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Disruptive renewables

German coal in a downward spiral

Over the past year, we have heard a lot of charges that Germany is switching to coal. Many of us have noted that this effect is quite temporary. Now, Germany’s most prominent coal field, Garzweiler, may be coming to a premature end.

According to a report in Germany daily Süddeutsche Zeitung, German coal giant RWE is considering closing brown coal field Garzweiler, one of the largest in the world (see these images),  in 2017 or 2018 because its coal plants in the area are increasingly unprofitable. As Renewables International recently reported, prices on the power exchange are frequently negative, meaning that power providers are willing to pay people to consume electricity so that inflexible baseload plants do not have to be ramped down further.

While the firm was quick to deny any such official plans, its CEO did say that capacity mechanisms would be needed for conventional power supply to remain competitive. Some 26 coal and gas plants are now on the chopping block in Germany – 7 more than at the beginning of September ­– with a collective capacity of 6,735 megawatts. One municipal utility wishes to shut down its entire fleet.

 - German coal excavators may soon stop gobbling up villages near Garzweiler.
German coal excavators may soon stop gobbling up villages near Garzweiler.

The threat that solar and wind pose to conventional plants even extends beyond German borders. RWE is planning to reduce its coal capacity in the Netherlands, where 5 coal plants are to be shut down as a part of the country’s official Energy Agreement – but the authorities are not all pleased about the plans, as this report (in Dutch) explains.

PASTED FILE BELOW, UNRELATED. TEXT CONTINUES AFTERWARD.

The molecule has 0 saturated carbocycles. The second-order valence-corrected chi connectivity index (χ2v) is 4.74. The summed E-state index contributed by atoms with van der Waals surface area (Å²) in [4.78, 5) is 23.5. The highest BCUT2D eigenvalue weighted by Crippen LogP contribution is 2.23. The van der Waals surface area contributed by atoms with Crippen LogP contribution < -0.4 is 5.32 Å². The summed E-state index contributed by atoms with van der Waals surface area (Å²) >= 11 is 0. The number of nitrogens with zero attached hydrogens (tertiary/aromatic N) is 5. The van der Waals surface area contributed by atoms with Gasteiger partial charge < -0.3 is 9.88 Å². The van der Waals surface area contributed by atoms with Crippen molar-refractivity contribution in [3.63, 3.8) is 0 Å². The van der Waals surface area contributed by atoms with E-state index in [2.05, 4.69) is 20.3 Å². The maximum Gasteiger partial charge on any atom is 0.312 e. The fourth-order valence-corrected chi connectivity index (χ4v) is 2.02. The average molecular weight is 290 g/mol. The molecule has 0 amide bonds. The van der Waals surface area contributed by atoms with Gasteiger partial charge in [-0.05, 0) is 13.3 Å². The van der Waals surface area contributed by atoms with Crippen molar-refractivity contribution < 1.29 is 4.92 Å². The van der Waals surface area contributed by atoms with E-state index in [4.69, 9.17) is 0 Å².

In Germany, firms also cannot shut down plants without permission from the government, which wishes to ensure dispatchable capacity. The question going forward is whether capacity payments will be provided for coal. Calls for a coal phaseout are getting louder now that the elections are over; many proponents of renewables may have been holding back on criticism in the hope of not hurting the SPD’s turnout. But now, Jochen Flasbath, head of the German Environmental Agency, has published his call for a coal phaseout in Germany weekly Die Zeit.

Proponents of renewables support capacity payments but want to see them made contingent upon low carbon emissions to favor natural gas over coal. It will be a tough sell; Germany imports almost all of its gas, 40% of it from Russia, and is the world’s largest brown coal producer. An estimated 35,000 jobs could be at stake in the Garzweiler region, nearly a tenth of the jobs in the renewables sector. But clearly, German coal is likely to shrink more than grow; the end of Garzweiler may just be the beginning. (Craig Morris)

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